The last time I was an agri-tourist was 42 years ago, when I was led inside, outside, through and around a pig farm in Aarhus Denmark, but my memories of it are still vivid and enjoyable. So at this year’s Eagles & Ag event in Carson Valley (our 2015 Event of the year, which you’ve already missed unless you were there) Robin and I signed up for the ranch tours.
The water birds, the shore birds, the raptors that are everywhere, and especially the eagles among the newborn calves, get most of the press and most of the attention from the hundreds who attend — this is a photographer’s dream photo shoot.
But as beautiful as they are, the birds won’t talk to you and the ranchers will. There were two ranch tours (as distinct from the barn tours, which are called “Owl Prowls”). On Saturday we visited the Stodieck Farm, selected for its “traditional” profile, and on Sunday we traipsed around another historic ranch, transformed over the past 14 years into a very modern variation on the theme.
The Stodieck Farm is on the east fork of the Carson River, south of Minden between Gardnerville to the east and Highway 88 to the west. Even though it is the second oldest family-operated ranch in the Valley dating from its 1868 purchase by Fred and Betty Stodieck (a previous owner had sold out for a saddle and a horse to put under it).
One of the outbuildings at the edge of the incoming drive is considered the oldest surviving structure in the Valley. It bears a white sign with big red letters: DOGS BITE.
Today’s proprietor is also named Fred Stodieck, and he raises Angus-cross cattle and alfalfa here more or less the way his great-great-grandfather did, but with 21st century twists here and there. His 240 acres of alfalfa grow in laser-leveled fields — he also laser-levels his neighbors’ fields as a side business — and he rents acreage to California garlic growers who start their seed crops here, then transplant them back to California to mature.
“We get the rent money and a tilled field when they leave,” Fred told us. “We also get a lot of garlic that’s left there unharvested and if we leave it there the voles will move out of that field — they hate garlic. And there’s the possibility of white rot fungus, which is hard to eradicate.”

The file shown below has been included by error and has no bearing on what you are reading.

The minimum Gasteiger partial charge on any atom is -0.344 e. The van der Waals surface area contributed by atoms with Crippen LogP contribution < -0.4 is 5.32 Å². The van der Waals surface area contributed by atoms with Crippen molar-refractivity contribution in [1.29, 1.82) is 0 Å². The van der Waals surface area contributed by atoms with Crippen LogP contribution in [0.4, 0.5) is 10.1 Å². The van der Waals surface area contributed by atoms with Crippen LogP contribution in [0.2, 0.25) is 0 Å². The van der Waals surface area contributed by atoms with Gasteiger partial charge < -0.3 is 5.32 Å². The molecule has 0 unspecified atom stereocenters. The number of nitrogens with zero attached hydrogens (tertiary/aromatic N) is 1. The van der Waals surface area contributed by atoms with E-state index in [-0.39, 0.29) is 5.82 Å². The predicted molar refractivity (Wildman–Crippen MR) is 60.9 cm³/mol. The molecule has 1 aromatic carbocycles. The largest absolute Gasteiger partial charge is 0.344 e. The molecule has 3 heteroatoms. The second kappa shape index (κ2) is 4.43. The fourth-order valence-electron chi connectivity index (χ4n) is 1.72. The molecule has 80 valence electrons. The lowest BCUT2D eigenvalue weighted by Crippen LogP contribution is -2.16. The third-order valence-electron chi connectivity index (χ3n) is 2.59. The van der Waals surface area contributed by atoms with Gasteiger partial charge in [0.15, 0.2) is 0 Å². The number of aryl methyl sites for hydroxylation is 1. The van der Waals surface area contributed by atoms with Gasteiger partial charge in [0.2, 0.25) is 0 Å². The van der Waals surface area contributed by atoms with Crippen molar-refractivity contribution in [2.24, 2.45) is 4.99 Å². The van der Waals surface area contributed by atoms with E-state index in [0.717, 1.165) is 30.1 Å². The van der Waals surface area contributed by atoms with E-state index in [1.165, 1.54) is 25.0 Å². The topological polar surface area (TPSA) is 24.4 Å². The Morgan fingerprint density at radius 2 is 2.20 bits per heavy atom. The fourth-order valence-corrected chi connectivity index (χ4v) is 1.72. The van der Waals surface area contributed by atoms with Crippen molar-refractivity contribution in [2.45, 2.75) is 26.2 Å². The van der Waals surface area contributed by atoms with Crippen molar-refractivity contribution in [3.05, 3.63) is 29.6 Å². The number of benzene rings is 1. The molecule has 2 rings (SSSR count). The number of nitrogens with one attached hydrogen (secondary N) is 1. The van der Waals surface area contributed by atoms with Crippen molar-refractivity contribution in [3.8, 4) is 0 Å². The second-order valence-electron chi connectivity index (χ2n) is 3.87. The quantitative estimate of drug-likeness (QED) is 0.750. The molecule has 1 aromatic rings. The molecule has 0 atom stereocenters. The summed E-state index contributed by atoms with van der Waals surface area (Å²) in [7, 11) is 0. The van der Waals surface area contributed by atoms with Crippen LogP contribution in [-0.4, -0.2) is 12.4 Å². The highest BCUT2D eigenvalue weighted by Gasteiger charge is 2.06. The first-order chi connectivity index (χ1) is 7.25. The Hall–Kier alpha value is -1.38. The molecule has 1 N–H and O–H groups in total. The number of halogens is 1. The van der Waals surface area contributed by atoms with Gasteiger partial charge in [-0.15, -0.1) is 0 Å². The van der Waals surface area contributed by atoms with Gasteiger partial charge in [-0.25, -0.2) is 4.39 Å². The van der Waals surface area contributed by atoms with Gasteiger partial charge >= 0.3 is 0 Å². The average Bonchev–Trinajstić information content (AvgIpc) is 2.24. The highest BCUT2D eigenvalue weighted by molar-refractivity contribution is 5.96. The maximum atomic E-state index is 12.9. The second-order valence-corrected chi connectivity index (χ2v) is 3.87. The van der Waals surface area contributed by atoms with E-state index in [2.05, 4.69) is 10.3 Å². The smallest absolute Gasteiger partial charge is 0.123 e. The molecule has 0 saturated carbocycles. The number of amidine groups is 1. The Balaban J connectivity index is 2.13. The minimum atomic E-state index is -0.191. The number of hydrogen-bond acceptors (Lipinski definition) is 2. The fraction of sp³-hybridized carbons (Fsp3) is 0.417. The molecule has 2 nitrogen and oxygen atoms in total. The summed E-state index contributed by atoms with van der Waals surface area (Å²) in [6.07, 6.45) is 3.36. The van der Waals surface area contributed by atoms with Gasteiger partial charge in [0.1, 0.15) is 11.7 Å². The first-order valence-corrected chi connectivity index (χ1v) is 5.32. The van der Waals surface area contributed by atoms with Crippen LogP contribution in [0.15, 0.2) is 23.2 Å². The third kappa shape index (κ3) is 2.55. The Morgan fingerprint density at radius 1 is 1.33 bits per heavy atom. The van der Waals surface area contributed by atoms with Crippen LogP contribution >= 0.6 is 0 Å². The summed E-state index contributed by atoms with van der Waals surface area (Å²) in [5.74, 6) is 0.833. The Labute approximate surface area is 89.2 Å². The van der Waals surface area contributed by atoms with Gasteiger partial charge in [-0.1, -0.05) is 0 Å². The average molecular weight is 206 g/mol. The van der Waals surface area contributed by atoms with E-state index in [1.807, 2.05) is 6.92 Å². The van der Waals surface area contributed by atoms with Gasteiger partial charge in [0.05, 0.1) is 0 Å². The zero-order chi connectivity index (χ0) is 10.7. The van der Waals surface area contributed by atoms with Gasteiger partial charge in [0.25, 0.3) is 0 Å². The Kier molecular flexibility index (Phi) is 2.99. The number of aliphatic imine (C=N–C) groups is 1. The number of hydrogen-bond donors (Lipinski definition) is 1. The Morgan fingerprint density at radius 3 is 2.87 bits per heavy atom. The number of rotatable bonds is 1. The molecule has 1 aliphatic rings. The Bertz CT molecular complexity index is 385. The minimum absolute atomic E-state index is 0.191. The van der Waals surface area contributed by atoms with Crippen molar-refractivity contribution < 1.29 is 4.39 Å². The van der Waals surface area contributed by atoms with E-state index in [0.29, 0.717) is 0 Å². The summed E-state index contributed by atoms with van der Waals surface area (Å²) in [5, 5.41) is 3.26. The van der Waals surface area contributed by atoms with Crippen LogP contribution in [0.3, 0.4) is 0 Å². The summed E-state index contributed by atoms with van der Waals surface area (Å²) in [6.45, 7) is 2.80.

Things are especially busy on the Farm just now, what with the calves coming and repairing damage from the violent windstorm that tore through the Valley a few days before. Eighteen of the towering trees on the farm were downed, he said, and emphasized that the trees are more than ornaments on the landscape, they are also essential bird habitat and valuable windbreaks.
His newborn calves are inoculated within hours of birth with the help of a mechanical “Calf-Catcher”. Laser levelers are commonplace these days, but Calf-Catchers are still a novelty. This one attaches to the side of an ATV but instead of being a side-car, it is a side-cage, with no bottom and a spring-operated gate. The cowboy, or in this case the cowgirl, slips up on the uncomprehending bovines and gathers in the calf like an infielder. Then she can stop the ATV and administer the medications without having to fend off the new mom.
“It’s a safety issue.” Fred says. “There’s no comparison to going out there alone, the cows trying to protect their newborn calves, and you trying to meddle with them. That can be trouble any time, and sometimes it’s big trouble.”
But on this warm sunny afternoon serenity reigned, and trouble seemed banished from the world.
Ed Kleiner moved to the Carson Valley from a crowded acre in an industrial section of Reno 14 years ago.He has spent the years since transforming a more-or-less traditional 19th century dairy ranch into a 21st century agribusiness specializing in native seed acquisition, drought tolerant agriculture, grasses, shrubs and wildflowers. He has experimented in a variety of ways, from a small planting of wine grapes and a constructed wetland that treats the household effluent.
Ed gathers native seed from all over the west, and sells it by the bag to highway departments, mining companies, utilities, reclamation projects of all kinds. He will make up a special blend to order as well as standard mixes for particular locations and purposes, from drab, hardworking erosion-minimizers to exuberant wildflower mixes.
And always trying something new. He planted Franzenac vines to produce Nevada-grown grapes for a nearby Nevada winery. This is how he learned what a micro-climate is, and how very cold his own personal micro-climate is in winter.
“There are grapevines there to the west, actually up into the foothills a little way,” he told us, pointing it out. “They’re flourishing. But of the 300 I planted here, only 20 survived their first winter.” Not as big a deal as it might have been because while the vines were freezing the winery was suffering reverses and the deal was off. Ah, the country life!
He told us about seeing two gulls in mid-air, furiously flapping their wings and fighting chest-to-chest over a struggling vole. Does he feel like that vole sometimes, I wondered, caught between the unyielding weather and the uncaring marketplace?
And it’s not just the cold. In the next field over he planted a variety of popular annuals, but the dry winds and the dust limited production and prompted him to change to the perennial native blue penstemons which flourish there now.
His livestock are as eclectic as his crops.To show us one of his favorites, an orphan brought out of the southern Nevada desert for him to shelter, he went into a utility room and brought out a cardboard box. He reached into it, pulled out some wadded-up newspapers, and then, like a stage magician, he brought out a hibernating desert tortoise and held it up for us to see. He explained the purpose of the program, which is to move the critters eventually to new habitat, and then he put the slowly twitching tortoise back in the box and the box back into the closet.